The Metropolitan Washington Board of Trade held its 60th midwinter dinner Saturday night, and many of the fellas, once again breaking with the stag tradition of the affair, brought their wives. Some were encouraged to bring their spouses because, for the first time, it was a "dinner-dance" with music by the Les and Larry Elgart Orchestra.

Thomas J. Owen, president of Perpetual Savings and Loan Association, still had a stag table. "I had my whole table full before I realized it was a dance," Owen told an acquaintance.

Mayor Barry was asked when he and his wife would do a "get down on your knees" version of the "Rock," one of the latest disco crazes. The couple rocked so hard at his inaugural party that a snapshot of them wound up among "the week's best photos" in Jet Magazine a week later.

"As soon as they play some 'Rock' music," was the mayor's response. The Barrys didn't rock Saturday night.

Last year, some of the organization's leaders were privately embarrassed by the appearance of a black tap dancing group on the program. There was nothing like that this year.

Instead, there was the "Sunshine Express," a jack-of-all-trades musical troupe with a Latino saxaphone soloist playing "Yakety Sax." The group also had one black male singer complementing a trio of white females, who, in their mini-skirts and white boots, looked and danced like the Dallas Cowboys cheerleaders but sang -- purposely -- like the Andrews Sisters.

Even City Council member William R. Spaulding (D-Ward 5), cut the rug with a little "dosey-do" during a country and western medley that brought lively rhythmic handclapping and a few muted rebel yells in the ballroom of the Washington Hilton.

But there was also Corbett Monica, the nationally known comedian chosen by the board's entertainment committee, who provided a little ethnic humor -- like joking that one can always tell an Italian airplane because it has hair under the wings.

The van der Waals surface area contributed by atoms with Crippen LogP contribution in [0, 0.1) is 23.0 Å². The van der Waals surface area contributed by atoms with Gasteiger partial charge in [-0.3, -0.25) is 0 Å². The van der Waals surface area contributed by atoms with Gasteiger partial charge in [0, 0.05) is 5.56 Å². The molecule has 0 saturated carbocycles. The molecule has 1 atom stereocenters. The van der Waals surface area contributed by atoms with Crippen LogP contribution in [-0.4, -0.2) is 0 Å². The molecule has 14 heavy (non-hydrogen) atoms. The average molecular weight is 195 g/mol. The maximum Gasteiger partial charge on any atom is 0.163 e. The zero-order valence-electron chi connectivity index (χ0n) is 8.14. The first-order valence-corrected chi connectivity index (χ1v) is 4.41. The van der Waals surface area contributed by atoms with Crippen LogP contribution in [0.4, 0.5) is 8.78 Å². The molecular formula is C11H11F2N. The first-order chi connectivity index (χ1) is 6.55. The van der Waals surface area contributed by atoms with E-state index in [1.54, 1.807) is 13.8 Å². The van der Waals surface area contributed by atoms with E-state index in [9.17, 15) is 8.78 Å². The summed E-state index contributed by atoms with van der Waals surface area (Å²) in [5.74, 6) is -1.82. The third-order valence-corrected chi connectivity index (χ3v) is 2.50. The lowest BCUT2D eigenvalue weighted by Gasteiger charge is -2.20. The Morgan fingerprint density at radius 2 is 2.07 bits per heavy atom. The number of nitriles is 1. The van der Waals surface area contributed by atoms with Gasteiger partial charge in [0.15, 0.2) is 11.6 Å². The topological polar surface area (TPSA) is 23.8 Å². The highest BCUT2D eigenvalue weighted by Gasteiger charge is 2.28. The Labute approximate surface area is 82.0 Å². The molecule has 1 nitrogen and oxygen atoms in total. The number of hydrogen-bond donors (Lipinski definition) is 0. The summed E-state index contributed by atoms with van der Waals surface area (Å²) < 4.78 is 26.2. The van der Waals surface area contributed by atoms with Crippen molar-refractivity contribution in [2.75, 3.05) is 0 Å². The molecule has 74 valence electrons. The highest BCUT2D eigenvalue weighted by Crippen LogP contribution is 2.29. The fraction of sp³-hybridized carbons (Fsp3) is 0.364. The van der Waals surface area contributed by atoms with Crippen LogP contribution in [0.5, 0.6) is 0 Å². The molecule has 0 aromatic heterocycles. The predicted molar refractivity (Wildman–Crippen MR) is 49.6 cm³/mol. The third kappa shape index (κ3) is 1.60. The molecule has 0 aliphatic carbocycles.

Monica also told a joke about a "black guy" who wanted to be like Evel Knievel. The man, "Booker T. Washington Rufus Jones," tried to jump across the Colorado River in his Cadillac. He didn't make it, Monica said, because the car was repossessed halfway across.

Both jokes were received sourly, with murmurs and only a few chuckles from those in the audience of about 1,000 persons at the $50-a-plate affair.

Mayor Barry termed it "a compassionate act" last month when he assigned the former city housing director, Lorenzo W. Jacobs Jr., to a $38,000-a-year job in the city personnel office after removing Jacobs from the housing post for alleged incompetence.

The new mayor had a different justification last week when asked about his reassignment of James W. Baldwin from director of the D.C. Office of Human Rights to an assistant's position on the staff of the D.C. Minority Business Opportunity Commission.

As human rights director, Baldwin had frequently been criticized by local minority contracting representatives for alleged lax enforcement of affirmative action in city contracting procedures. The major task of the commission, to which Barry reassigned Baldwin, is to provide more city contracts to minority-owned firms.

When asked why he had assigned Baldwin to the minority contracting post, Barry responded, "Mr. Baldwin is a competent professional in the area of equal opportunity. The problem has been lack of leadership from the mayor."

When asked what difference there would be to make Baldwin more effective at an old task in a new position, Barry answered, "I'm a different kind of mayor."

In any other administration, the joke would probably have been obvious when mayoral special assistant Warren Graves put a name plate on top of his desk reading, "Warren Popcorn Graves."

But Graves is a special assistant to Mayor Marion Shepilovk Barry, the same mayor with a city administrator named Elijah Baby Rogers. Shep. Baby. Why not Popcorn? "People come in and think it's my real middle name," Graves said.

Actually, said Graves, the sign was a holiday gift from his four daughters -- Leila, Elisabeth, Emily and Mikki -- whose father indulges them well in hot-buttered popcorn. For the record, Graves adds, he does not have a middle name.